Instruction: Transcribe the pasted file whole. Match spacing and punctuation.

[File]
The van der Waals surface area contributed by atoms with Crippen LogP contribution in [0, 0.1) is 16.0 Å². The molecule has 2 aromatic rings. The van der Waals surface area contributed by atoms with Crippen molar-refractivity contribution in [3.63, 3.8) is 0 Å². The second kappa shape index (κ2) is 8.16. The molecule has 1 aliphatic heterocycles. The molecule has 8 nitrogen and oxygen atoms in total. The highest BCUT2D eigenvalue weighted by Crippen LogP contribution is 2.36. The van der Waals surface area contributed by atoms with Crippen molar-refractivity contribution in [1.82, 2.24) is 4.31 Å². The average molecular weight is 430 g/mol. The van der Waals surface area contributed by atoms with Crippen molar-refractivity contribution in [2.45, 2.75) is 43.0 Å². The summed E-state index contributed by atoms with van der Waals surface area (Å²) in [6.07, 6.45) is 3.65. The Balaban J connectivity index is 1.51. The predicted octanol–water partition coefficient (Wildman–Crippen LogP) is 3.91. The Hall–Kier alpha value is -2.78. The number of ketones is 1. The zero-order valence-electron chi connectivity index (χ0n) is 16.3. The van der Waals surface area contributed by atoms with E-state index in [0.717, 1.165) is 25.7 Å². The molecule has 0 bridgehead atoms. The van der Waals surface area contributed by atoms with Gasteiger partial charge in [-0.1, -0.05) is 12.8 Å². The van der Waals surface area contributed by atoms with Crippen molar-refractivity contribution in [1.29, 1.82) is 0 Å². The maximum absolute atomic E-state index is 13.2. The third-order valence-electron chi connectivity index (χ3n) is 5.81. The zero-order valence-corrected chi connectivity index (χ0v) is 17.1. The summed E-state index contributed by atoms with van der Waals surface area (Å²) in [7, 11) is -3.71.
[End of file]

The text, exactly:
The van der Waals surface area contributed by atoms with Crippen LogP contribution in [0, 0.1) is 16.0 Å². The molecule has 2 aromatic rings. The van der Waals surface area contributed by atoms with Crippen molar-refractivity contribution in [3.63, 3.8) is 0 Å². The second kappa shape index (κ2) is 8.16. The molecule has 1 aliphatic heterocycles. The molecule has 8 nitrogen and oxygen atoms in total. The highest BCUT2D eigenvalue weighted by Crippen LogP contribution is 2.36. The van der Waals surface area contributed by atoms with Crippen molar-refractivity contribution in [1.82, 2.24) is 4.31 Å². The average molecular weight is 430 g/mol. The van der Waals surface area contributed by atoms with Crippen molar-refractivity contribution in [2.45, 2.75) is 43.0 Å². The summed E-state index contributed by atoms with van der Waals surface area (Å²) in [6.07, 6.45) is 3.65. The Balaban J connectivity index is 1.51. The predicted octanol–water partition coefficient (Wildman–Crippen LogP) is 3.91. The Hall–Kier alpha value is -2.78. The number of ketones is 1. The zero-order valence-electron chi connectivity index (χ0n) is 16.3. The van der Waals surface area contributed by atoms with E-state index in [0.717, 1.165) is 25.7 Å². The molecule has 0 bridgehead atoms. The van der Waals surface area contributed by atoms with Gasteiger partial charge in [-0.1, -0.05) is 12.8 Å². The van der Waals surface area contributed by atoms with Crippen molar-refractivity contribution in [1.29, 1.82) is 0 Å². The maximum absolute atomic E-state index is 13.2. The third-order valence-electron chi connectivity index (χ3n) is 5.81. The zero-order valence-corrected chi connectivity index (χ0v) is 17.1. The summed E-state index contributed by atoms with van der Waals surface area (Å²) in [7, 11) is -3.71.